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Building for the future

By Hinkley Point C media team | Posted July 24, 2019

Building for the future

Hinkley Point C is not just about creating a low-carbon future for sustainable electricity; it embodies a lasting legacy of benefits for the South West. Find out more about EDF Energy’s ambitious targets for equipping a new generation of skilled workers, creating a wealth of jobs, growing local businesses and improving lives in local communities.

Community Fund

£11m of community fund delivered to date, against a target of £20m.

£981m spent within the regional economy to date.

Building community

Along with the construction of new roads and cycle paths, investing in business mentoring schemes, and funding improvements to parks and recreation areas, Hinkley Point C is helping local charities and organisations support those in need, bring people together and create diverse vibrant communities.

With its £4,783 funding from the HPC Community Fund, Rusty Road 2 Recovery (RR2R) is a new social enterprise that supports people with mental health issues, bringing them together to restore classic British vehicles, and take part in airbrush therapy.

“It’s still very much in its infancy,” said Helen Whittaker, Airbrush Recovery Councillor. “But already it’s helping end isolation, and putting people on the road to recovery by giving them the support they need.”

RR2R has been a lifeline for one project participant, who lives with depression and shut himself away after losing his job last year. He’s now back at work, thanks to the project, which helped him reconnect with old friends, and brought out his creative side too.

“It gives you something to look forward to and keeps you in touch with real life. It also reminded me of my creativity and what I’m capable of,” he said.

After years of being imprisoned at home by mental and physical health issues, Jess Enisto has made new friends and gained the confidence to team up with a partner to sell their artwork.

“Before RR2R, that would never have happened,” she said. “It literally has been the road to recovery for me.  I’ve made friends, and having this support has helped me start to heal. The future is hugely better for me. I no longer feel alone and I don’t feel guilty for weighing on family and friends,” Jess added.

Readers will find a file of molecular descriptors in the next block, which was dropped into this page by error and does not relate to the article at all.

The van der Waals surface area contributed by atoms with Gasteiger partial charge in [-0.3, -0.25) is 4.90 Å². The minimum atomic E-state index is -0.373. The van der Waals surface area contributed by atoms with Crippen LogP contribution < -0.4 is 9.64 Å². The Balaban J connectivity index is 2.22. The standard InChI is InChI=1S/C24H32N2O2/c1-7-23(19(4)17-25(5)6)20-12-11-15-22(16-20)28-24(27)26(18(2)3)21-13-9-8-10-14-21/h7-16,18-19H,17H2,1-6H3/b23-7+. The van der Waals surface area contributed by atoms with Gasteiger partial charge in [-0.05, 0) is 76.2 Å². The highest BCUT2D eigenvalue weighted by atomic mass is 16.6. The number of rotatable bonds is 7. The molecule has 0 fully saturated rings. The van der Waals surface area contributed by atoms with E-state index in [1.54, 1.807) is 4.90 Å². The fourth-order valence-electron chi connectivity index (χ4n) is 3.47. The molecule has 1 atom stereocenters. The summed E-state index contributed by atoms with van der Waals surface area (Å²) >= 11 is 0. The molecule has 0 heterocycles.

Safe space for residents

The community centre at Westfield URC Church has become a real hub for local life. An initial grant from the HPC CIM Fund helped create a vibrant café area, and a second tranche of funding will allow further improvements.

The café was created in 2014 with an initial grant and has been brilliant at helping end isolation as a vital drop-in centre for people to socialise, join a range of groups, access jobs and benefits digitally or be a customer and get a wholesome meal for 20p when money is tight.

The centre is now being updated thanks to a further award of £226,400. New rooms are being created for private and group counselling and the funding will also help the church to provide community worker support for the next three years.

Rachel Leach, Project Officer, said: “For years, we’ve seen a need for this kind of support but just weren’t able to upgrade the facilities. We’re not a wealthy organisation. We share what we have but, without the funding, we wouldn’t have been able to do any of this. It’s great that we can now help residents in our local community in facing a range of life’s challenges. Because the building is now open every day of the week, there is always someone around so people can pop in when they are in a state of struggle without feeling intimidated.”

Chris Baillie, Minister of Westfield and Cannington United Reformed Churches, said: “New possibilities always bring new challenges, but when communities are strong they cope better. Our Community Work post, and improved community facilities, will allow us to offer support to individuals and groups in both town and the countryside. This grant enables us to extend and improve what we can offer in times of rapid changes.”